I am a huge fan of the reality television show "The Biggest Loser." It really is one of the most inspiring things on TV, and the transformations both in body and mind that the contestants go through are incredible. The first time I told myself I would run a half marathon was during the second last episode of Season 12, the contestants, who only 12 weeks prior could barely move their bodies through a single mile, run a marathon. As I sat there, alone on my couch, probably stuffing my own face with junk food I thought "really Sara, if they can do this, what's you're excuse?"
Mine is not a story of weight loss, but it has been a transformation for me non the less. At the time, I was 23 and minimally active, the only thing maintaining my figure was the determinedly strong metabolism I'd been gifted with that kept me waif-like thin through to college. As I entered my mid 20s, it was beginning to slow down. More importantly, so had I.
I grew up playing every sport I could try my hands at, basketball, softball, soccer, volleyball, track and field, cross country, lacrosse, ballet and jazz dance you name it. I was active all through high school and well into university. However, as my science course load grew heavier with each year, and as I began to spend more and more time glued to my laptop computer, my level of activity fizzled to a stop. While I may have still been thin, at 23 I was horribly out of shape, and not at all happy with myself.
In Barcelona, Summer of 2011.
So sitting there on my couch, Christmas and a new year around the corner, I told myself it was time for a change, next year I would run a half marathon. I declared it my New Years Resolution, and the first of my 25 goals before 25. I signed up for a Dailymile Account (which I have been neglecting to update lately), bought a membership for the gym in the building where my lab is and got running.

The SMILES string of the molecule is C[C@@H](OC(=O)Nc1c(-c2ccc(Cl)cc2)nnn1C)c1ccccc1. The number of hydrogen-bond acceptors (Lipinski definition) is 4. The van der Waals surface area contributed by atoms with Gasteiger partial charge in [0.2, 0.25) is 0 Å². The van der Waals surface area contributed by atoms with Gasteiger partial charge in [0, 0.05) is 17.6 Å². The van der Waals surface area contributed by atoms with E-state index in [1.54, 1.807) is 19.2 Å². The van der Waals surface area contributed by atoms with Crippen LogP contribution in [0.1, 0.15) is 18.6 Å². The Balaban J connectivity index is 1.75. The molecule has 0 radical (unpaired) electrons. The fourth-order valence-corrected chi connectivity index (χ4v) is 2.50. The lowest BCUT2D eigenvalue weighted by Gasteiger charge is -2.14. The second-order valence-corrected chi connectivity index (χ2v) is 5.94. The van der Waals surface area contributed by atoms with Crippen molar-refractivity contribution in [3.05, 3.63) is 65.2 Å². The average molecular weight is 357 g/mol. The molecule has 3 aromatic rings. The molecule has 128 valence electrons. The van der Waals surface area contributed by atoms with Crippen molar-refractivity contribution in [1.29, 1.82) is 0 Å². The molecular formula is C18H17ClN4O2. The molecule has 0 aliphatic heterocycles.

The first mile I ran, after the past few years of inactivity was painful, physically, mentally and emotionally. To distract myself for how badly my body was performing, my friend and I (like us females tend to do) laughed about how one runner flailed her arms as she ran. Ran laps around us that is. However I stuck with it, and by spring was signed up to run a 10km race during the Calgary Marathon. And my new boyfriend Kev (a bit of a fitness junkie) would be cheering me on at the finish line.
Summer running along the Bow River, stopping for a photo with the Peace Bridge.
I impressed myself with that first 10km, and then again with the Spartan Race in August, and a second 10km in September. I signed up for Calgary's last chance half marathon in November, and began working my way into longer runs. More fit than I had been in years, I hit the wall when I began suffering from horrible shin splints.
It was time to face the facts, the half marathon just wasn't going to happen that year. I suppose I could have walked it anyways, but it just wasn't in the cards. I wrote this post, and postponed the goal.